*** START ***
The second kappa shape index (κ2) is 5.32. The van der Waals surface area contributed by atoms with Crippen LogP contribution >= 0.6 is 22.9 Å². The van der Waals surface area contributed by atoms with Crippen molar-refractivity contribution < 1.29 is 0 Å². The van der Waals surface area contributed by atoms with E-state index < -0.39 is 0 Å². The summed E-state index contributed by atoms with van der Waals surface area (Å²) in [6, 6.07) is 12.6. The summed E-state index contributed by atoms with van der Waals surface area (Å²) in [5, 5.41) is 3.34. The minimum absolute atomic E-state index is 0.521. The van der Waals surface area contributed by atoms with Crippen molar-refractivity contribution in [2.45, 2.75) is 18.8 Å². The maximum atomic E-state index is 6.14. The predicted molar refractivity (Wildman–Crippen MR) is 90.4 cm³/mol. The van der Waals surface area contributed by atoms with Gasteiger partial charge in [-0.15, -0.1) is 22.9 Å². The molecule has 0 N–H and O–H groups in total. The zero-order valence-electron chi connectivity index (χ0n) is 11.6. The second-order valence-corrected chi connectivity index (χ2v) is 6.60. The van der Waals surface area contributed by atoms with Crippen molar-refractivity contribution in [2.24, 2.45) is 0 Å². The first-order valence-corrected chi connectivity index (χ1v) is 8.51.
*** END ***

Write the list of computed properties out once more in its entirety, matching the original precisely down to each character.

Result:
The second kappa shape index (κ2) is 5.32. The van der Waals surface area contributed by atoms with Crippen LogP contribution >= 0.6 is 22.9 Å². The van der Waals surface area contributed by atoms with Crippen molar-refractivity contribution < 1.29 is 0 Å². The van der Waals surface area contributed by atoms with E-state index < -0.39 is 0 Å². The summed E-state index contributed by atoms with van der Waals surface area (Å²) in [6, 6.07) is 12.6. The summed E-state index contributed by atoms with van der Waals surface area (Å²) in [5, 5.41) is 3.34. The minimum absolute atomic E-state index is 0.521. The van der Waals surface area contributed by atoms with Crippen molar-refractivity contribution in [2.45, 2.75) is 18.8 Å². The maximum atomic E-state index is 6.14. The predicted molar refractivity (Wildman–Crippen MR) is 90.4 cm³/mol. The van der Waals surface area contributed by atoms with Gasteiger partial charge in [-0.15, -0.1) is 22.9 Å². The molecule has 0 N–H and O–H groups in total. The zero-order valence-electron chi connectivity index (χ0n) is 11.6. The second-order valence-corrected chi connectivity index (χ2v) is 6.60. The van der Waals surface area contributed by atoms with Crippen molar-refractivity contribution in [2.24, 2.45) is 0 Å². The first-order valence-corrected chi connectivity index (χ1v) is 8.51.